December fashion spend rose, but less than hoped for say key retail reports
Consumer spending on essential items grew in December by as much as 13.7% on a two-year basis, but clothing saw slower growth and department stores also lagged compared to supermarkets and discounters, the regular monthly report from Barclaycard showed on Tuesday.
The credit and debit cards giant said that consumer card spending grew 12.2% overall last month, but the impact of Omicron hindered some final Christmas preparations.
Spending on non-essential items grew at a slower 11.5% compared to November’s 18.3% spurt. The company said that as well as concerns over Omicron, this could have been due to consumers starting their festive shopping earlier in November.
Clothing saw noticeably smaller growth at 8.8% in spend during December compared to a 13.4% rise in November as cancelled Christmas parties and social events meant an expected partywear boom didn't quite materialise. This also seem to affect department stores, which are still lagging compared to 2019 with a 7.1% decline this time.
Despite the higher clothing spend, actual clothing transactions fell by 1.7%. And department store transactions were down 11.1%.
Categories such as pharmacy, healthy & beauty fared better with a 12.3% spending rise and a 4.2% transaction rise. And sports & outdoor retailers saw spending up 22% and transactions 10% higher. Discount stores also did well with spend that was 23.7% higher and transactions up 10.1%.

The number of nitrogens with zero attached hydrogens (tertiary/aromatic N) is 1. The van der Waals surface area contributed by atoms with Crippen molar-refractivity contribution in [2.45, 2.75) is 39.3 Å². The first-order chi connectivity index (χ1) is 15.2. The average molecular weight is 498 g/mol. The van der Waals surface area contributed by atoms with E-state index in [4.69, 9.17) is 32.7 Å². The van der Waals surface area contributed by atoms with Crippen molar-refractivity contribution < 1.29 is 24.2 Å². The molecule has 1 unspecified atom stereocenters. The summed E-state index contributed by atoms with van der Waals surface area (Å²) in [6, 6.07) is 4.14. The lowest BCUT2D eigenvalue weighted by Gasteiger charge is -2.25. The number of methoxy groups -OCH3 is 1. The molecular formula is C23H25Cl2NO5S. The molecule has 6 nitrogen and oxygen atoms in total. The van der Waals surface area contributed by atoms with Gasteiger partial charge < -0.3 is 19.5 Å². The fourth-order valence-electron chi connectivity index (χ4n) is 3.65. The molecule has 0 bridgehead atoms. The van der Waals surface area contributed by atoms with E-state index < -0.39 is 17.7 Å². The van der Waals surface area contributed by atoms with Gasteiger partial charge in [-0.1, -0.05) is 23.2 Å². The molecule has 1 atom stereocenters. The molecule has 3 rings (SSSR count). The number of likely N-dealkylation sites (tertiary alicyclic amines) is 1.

Meanwhile, the monthly retail report from the British Retail Consortium and KPMG said total retail sales rose 2.1% last month year-on-year and 4.6% compared to 2019.
Sales of clothing and jewellery were key categories during December, as would be expected, but echoing Barclaycard, it said sales of loungewear spiked and formalwear dipped as work-from-home advice and the cancellation of Christmas events changed shopping habits.
Helen Dickinson, chief executive of the BRC, said: “Retail faces significant headwinds in 2022, as consumer spending is held back by rising inflation, increasing energy bills, and April’s national insurance hike. It will take continued agility and resilience if they are to battle the storm ahead, while also tackling issues from labour shortages to rising transport and logistics costs.”
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